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Understanding ‘Good’ Debt and ‘Bad’ Debt

If borrowing gets excessive, it could snowball into a debt trap. That’s why it is important to keep your debt under control by separating the good from the bad ones.

Debt has become part of life. Thanks to overzealous marketers and unending wants, an average Joe repays one loan or the other at a point in time. If borrowing gets excessive, it could snowball into a debt trap. That’s why it is important to keep your debt under control by separating the good from the bad ones. 

What’s a good debt?

Good debt is exemplified in the adage “it takes money to make money." If the debt you take helps you generate more income from your investment or through its growth in value, then it is a good debt. Typically, they carry relatively lower rates of interest. 

For instance, home loan is the cheapest category of loans available in the market and when one factors-in the tax benefits, it works out to be quite economical. Moreover by buying a house, you also own an asset – that might appreciate in value over a period of time.  

Education loan is another example. If you select well, it has the potential to boost your earning capacity and recover your investment in a short span of time. 

Good debt is exemplified in the adage “it takes money to make money." If the debt you take helps you generate more income from your investment or through its growth in value, then it is a good debt. Typically, they carry relatively lower rates of interest. 

Risks of Good Debt

However, too much of a good thing is bad. Often, people extend their budget to buy a house that they cannot afford. Over-stretching your finances could leave little money for meeting your other important financial goals as well as contingency situations. So, make down payments for at least 20% of the property value and limit your home borrowings to the minimum.  

Similarly, while taking education loans ensure you research its scope and job opportunities, and the probable career progression. Don’t borrow more than a year of your expected first year salary. 

What’s bad debt?

Bad debt is any debt you take to own depreciating assets. If the asset you buy from the debt won't go up in value or generate income, you have resorted to bad debt.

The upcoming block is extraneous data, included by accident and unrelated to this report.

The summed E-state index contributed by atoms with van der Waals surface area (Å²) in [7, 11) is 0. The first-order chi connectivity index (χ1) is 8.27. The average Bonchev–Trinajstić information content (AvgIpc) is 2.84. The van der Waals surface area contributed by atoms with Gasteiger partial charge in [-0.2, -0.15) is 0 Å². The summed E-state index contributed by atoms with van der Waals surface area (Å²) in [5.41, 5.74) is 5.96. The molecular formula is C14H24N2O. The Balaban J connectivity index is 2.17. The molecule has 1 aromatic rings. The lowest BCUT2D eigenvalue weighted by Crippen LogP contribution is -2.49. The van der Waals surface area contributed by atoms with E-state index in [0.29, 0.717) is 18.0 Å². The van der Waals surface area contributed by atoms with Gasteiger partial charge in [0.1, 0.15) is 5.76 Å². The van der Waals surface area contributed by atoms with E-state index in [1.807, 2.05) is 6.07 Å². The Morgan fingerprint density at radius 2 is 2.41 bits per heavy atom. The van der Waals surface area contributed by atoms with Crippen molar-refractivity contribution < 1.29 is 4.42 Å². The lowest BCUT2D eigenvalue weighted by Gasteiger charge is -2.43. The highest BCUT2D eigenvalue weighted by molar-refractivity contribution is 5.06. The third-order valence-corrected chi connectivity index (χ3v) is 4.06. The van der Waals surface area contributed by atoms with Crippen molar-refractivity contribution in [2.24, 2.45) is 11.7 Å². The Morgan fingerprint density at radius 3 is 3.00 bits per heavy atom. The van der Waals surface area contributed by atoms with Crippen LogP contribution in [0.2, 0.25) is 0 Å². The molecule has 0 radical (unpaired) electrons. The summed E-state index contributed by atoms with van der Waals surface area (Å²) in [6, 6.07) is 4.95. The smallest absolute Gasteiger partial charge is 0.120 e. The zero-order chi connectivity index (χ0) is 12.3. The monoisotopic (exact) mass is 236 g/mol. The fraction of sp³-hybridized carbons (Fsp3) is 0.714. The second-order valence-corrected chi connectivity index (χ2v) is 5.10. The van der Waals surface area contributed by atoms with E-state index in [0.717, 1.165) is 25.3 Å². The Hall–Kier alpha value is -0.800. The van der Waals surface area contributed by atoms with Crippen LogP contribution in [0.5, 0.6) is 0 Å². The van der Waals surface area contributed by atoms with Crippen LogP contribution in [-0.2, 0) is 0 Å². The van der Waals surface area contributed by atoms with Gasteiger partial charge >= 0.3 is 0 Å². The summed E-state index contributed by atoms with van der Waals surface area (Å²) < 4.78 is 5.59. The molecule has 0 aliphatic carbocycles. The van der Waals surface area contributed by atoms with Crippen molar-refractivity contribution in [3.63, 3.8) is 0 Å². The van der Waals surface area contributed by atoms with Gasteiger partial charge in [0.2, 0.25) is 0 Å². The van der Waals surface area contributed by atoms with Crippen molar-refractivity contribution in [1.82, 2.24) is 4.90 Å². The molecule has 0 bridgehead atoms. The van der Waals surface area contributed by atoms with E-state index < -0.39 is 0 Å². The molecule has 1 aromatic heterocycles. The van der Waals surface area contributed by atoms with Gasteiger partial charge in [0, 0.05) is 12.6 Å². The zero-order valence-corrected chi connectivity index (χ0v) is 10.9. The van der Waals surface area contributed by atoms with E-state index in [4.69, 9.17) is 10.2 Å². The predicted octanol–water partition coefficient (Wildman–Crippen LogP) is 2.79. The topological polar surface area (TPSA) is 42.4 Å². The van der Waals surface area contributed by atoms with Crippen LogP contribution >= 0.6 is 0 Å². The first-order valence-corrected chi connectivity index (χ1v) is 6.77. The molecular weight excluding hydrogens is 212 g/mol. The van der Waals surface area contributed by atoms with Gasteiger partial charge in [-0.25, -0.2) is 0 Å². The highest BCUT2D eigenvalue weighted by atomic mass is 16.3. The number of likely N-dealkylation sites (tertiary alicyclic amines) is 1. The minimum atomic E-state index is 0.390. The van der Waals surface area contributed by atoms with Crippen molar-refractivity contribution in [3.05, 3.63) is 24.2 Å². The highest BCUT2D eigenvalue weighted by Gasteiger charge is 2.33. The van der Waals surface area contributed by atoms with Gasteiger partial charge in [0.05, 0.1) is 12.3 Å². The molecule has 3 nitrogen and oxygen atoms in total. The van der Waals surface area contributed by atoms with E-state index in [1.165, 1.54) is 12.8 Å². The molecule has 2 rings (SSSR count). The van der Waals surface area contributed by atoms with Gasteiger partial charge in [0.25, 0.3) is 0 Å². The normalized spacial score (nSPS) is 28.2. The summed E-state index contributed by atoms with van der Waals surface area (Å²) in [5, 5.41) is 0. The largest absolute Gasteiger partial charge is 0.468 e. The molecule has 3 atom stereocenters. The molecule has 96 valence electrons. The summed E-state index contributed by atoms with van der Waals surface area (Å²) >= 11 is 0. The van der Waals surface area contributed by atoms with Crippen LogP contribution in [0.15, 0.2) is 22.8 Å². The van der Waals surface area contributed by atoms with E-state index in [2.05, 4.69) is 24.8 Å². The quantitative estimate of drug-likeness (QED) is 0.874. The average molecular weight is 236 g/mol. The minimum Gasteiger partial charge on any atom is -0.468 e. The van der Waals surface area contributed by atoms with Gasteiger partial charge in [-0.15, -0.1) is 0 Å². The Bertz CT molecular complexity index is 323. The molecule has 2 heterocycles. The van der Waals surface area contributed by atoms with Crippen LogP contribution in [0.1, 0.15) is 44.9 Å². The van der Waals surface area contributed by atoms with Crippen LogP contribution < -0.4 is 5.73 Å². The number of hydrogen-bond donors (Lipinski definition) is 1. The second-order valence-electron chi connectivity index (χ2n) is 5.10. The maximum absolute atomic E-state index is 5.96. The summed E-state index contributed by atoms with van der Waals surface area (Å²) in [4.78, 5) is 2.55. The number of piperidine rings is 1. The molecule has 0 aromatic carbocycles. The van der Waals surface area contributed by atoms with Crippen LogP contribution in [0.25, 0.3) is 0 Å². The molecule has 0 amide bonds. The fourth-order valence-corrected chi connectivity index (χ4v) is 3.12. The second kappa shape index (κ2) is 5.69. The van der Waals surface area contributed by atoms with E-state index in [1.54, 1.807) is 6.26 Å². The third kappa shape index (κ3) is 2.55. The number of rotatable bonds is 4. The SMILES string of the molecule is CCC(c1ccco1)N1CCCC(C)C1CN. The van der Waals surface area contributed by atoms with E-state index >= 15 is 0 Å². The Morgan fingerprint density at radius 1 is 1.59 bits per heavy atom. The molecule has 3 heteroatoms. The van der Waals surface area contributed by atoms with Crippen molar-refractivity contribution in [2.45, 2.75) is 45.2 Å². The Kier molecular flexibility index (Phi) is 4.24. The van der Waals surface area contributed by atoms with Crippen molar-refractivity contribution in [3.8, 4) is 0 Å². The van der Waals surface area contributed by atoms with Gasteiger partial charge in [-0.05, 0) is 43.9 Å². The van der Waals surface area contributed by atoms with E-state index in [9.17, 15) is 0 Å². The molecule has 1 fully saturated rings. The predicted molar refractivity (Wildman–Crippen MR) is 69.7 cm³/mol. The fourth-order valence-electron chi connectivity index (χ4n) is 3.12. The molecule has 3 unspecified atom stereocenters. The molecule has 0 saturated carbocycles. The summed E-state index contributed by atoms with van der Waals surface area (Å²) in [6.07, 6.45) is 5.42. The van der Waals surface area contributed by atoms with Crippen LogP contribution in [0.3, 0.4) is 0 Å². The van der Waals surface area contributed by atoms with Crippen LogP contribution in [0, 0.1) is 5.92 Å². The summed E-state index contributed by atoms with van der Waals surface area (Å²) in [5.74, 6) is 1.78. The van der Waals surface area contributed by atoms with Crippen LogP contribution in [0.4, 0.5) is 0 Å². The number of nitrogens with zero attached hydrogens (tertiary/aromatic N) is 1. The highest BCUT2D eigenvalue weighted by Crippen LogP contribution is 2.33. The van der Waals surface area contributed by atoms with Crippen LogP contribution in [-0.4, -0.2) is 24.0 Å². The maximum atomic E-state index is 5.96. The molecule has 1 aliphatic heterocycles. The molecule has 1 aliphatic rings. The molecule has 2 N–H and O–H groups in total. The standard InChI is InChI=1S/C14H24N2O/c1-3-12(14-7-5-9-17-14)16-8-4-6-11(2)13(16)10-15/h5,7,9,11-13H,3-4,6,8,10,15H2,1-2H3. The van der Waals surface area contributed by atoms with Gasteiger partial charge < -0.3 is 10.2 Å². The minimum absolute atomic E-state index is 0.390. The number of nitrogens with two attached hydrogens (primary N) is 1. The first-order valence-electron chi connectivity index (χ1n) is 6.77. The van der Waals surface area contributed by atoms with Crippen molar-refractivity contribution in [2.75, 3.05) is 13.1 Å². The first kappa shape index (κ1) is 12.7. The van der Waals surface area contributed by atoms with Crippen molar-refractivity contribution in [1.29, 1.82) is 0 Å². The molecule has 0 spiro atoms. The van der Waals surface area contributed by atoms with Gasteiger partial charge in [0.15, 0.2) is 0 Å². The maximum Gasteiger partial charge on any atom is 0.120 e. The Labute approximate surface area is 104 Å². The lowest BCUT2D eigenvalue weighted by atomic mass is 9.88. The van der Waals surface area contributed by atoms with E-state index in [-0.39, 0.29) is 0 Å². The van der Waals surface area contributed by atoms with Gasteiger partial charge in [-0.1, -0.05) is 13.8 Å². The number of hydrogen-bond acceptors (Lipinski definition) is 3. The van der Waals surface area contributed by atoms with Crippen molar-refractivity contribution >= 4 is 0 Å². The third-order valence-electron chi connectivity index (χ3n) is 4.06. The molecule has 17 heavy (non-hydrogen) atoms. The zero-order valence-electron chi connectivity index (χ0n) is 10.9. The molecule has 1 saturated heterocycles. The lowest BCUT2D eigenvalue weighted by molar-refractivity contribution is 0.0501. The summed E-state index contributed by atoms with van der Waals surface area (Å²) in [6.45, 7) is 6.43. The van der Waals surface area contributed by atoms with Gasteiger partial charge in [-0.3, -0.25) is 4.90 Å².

Taking a loan to buy a car is an example. The value of the car depreciates by 15%-20%, the day you drive it home from the showroom. 

Similarly, credit card debt, consumer loans and personal loans are not ideal. Buying high-end TVs that one can’t afford with a consumer loan is not a smart financial move. Credit card debt if paid on time gets you free credit. But once you start delaying payments, it becomes bad. 

Don’t pay bad debt with good debt

Often, people mortgage their homes to borrow more and buy a car or repay other debt. It gets them loans at lower rates. However, it’s not smart. In such loans your house is kept as collateral. Any default in its repayments will result in you losing your house. Secondly, it will elongate your repayment period (with its inherent risks). 

While one can consolidate multiple debts – especially if one is cheaper than other, doing so with home loans can risk your most priced asset. 

Watch your debt-to-income ratio 

Also keep an eye on overall debt. It will affect your credit score and the ability to borrow at cheaper rates. As a thumb rule, ensure all EMI payments put together is limited to 35% of your take-home salary. 

Final word

While the hardliners might interpret all forms of debt as bad, there are some good ones. However, don’t look for instant gratification and take a loan only to improve earning potential or to invest in your future. Keep debt within limits without affecting your savings towards important financial goals.

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